DONAT O'DONNELL [pseudonym of CONOR CRUISE O'BRIEN]
The area covered by Tolstoy or Dostoevsky is vast; Mr. Steiner's arguments are numerous, close in themselves and yet rather loosely connected. The book, therefore, defies summary; it has to be read. In what follows I shall do no more than take up those of his themes that have particularly interested me, and have consequently aroused at least some degree of disagreement.
The fifty years or so before the Revolution of 1905 were, as Mr. Steiner points out, "the anni mirabiles of Russian fiction." As he also points out, "the Russian novel"—he might have widened the judgment to include the Russian theatre—"was conceived under a single sign of the historical Zodiac—the sign of approaching upheaval." Underlying most of what Mr. Steiner has to say about Tolstoy and Dostoevsky is the question of their relationship to that "approaching upheaval." On the whole he agrees with Communist criticism in seeing Tolstoy as "for" the Revolution and Dostoevsky as "against." On Tolstoy's Christianity he twice quotes Gorky with approval and with telling effect. On Tolstoy and Christ: "When he speaks about Christ it is always peculiarly poor—no enthusiasm, no feeling in his words, and no spark of real fire. I think he regards Christ as simple and deserving of pity; and although at times he admires him, he hardly loves him." On Tolstoy and God: "With God he has very suspicious relations; they sometimes remind me of the relations of 'two bears in one den.'"
This Tolstoy is essentially a man of the Enlightenment, rationalist, authoritarian, supremely confident in a reasoned program for the improvement of man's life on earth, contemptuous of tradition and rituals—in short the Voltaire of the Russian Revolution. With Tolstoy—who said "I love truth more than anything in the world"—is contrasted Dostoevsky who said that he would remain with Christ even if "someone had proved that Christ is outside the truth." And it was Dostoevsky, with his perception of the dark and tragic in human nature, who, on this view, turned out to be right. "The univers concentrationnaire—the world of the death camps—confirms beyond denial," writes Mr. Steiner, "Dostoevsky's insights into the savagery of men" … It was Dostoevsky who foreshadowed, and Tolstoy—provisionally and rather shyly identified with Ivan Karamazov's Grand Inquisitor—who is in some degree responsible for the totalitarian regimes and the brutish delight of the masses in the musical and dance-like rituals of the Nuremberg rallies and the Moscow Sports Palace.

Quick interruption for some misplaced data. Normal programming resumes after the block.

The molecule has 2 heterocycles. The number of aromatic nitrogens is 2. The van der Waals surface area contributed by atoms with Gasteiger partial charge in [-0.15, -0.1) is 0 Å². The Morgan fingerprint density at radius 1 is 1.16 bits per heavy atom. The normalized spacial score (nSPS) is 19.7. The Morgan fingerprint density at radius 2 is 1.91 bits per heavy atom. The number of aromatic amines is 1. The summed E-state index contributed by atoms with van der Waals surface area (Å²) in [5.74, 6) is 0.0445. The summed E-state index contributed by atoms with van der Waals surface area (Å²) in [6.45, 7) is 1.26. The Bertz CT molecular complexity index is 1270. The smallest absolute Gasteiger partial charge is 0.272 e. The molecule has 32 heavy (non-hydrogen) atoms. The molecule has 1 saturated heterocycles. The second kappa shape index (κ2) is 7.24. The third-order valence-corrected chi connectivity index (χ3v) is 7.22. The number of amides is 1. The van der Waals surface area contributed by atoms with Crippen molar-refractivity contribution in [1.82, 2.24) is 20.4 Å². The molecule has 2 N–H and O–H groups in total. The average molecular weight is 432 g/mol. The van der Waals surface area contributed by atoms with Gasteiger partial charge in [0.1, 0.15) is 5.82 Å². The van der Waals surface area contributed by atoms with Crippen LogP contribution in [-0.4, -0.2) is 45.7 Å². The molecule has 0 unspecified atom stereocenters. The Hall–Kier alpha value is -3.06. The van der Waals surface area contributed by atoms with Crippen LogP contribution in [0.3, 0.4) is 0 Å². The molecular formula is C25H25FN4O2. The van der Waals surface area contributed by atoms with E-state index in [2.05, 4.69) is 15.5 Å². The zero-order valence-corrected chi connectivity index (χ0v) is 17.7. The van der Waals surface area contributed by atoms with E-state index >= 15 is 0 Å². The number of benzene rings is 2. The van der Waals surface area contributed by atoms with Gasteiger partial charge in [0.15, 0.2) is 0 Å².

(The entire section is 1061 words.)